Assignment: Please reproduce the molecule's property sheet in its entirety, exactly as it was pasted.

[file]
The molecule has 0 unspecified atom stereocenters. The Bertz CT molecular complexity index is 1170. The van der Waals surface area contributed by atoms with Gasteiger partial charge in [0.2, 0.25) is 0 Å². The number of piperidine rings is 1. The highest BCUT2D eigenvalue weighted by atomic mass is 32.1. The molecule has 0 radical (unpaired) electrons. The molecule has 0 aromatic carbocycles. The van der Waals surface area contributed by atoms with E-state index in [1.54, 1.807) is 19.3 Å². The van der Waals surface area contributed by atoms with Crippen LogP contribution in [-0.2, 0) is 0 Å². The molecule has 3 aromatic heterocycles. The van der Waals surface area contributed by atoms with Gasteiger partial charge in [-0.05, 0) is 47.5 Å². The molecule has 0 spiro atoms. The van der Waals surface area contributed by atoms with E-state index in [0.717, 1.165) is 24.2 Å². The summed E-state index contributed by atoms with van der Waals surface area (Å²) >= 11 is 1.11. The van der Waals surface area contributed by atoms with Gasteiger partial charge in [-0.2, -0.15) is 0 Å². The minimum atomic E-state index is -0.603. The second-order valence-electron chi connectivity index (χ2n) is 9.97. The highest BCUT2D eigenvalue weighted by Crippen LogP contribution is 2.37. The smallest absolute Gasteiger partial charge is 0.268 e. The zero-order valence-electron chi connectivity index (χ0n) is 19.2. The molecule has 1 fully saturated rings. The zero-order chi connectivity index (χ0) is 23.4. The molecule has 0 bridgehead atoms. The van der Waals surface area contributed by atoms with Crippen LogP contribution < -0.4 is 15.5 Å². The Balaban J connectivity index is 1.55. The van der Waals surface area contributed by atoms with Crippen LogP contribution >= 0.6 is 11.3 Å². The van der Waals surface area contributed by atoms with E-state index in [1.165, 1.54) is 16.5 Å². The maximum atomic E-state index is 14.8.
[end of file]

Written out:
The molecule has 0 unspecified atom stereocenters. The Bertz CT molecular complexity index is 1170. The van der Waals surface area contributed by atoms with Gasteiger partial charge in [0.2, 0.25) is 0 Å². The number of piperidine rings is 1. The highest BCUT2D eigenvalue weighted by atomic mass is 32.1. The molecule has 0 radical (unpaired) electrons. The molecule has 0 aromatic carbocycles. The van der Waals surface area contributed by atoms with E-state index in [1.54, 1.807) is 19.3 Å². The van der Waals surface area contributed by atoms with Crippen LogP contribution in [-0.2, 0) is 0 Å². The molecule has 3 aromatic heterocycles. The van der Waals surface area contributed by atoms with Gasteiger partial charge in [-0.05, 0) is 47.5 Å². The molecule has 0 spiro atoms. The van der Waals surface area contributed by atoms with E-state index in [0.717, 1.165) is 24.2 Å². The summed E-state index contributed by atoms with van der Waals surface area (Å²) >= 11 is 1.11. The van der Waals surface area contributed by atoms with Gasteiger partial charge in [-0.2, -0.15) is 0 Å². The minimum atomic E-state index is -0.603. The second-order valence-electron chi connectivity index (χ2n) is 9.97. The highest BCUT2D eigenvalue weighted by Crippen LogP contribution is 2.37. The smallest absolute Gasteiger partial charge is 0.268 e. The zero-order valence-electron chi connectivity index (χ0n) is 19.2. The molecule has 1 fully saturated rings. The zero-order chi connectivity index (χ0) is 23.4. The molecule has 0 bridgehead atoms. The van der Waals surface area contributed by atoms with Crippen LogP contribution < -0.4 is 15.5 Å². The Balaban J connectivity index is 1.55. The van der Waals surface area contributed by atoms with Crippen LogP contribution >= 0.6 is 11.3 Å². The van der Waals surface area contributed by atoms with E-state index in [1.165, 1.54) is 16.5 Å². The maximum atomic E-state index is 14.8.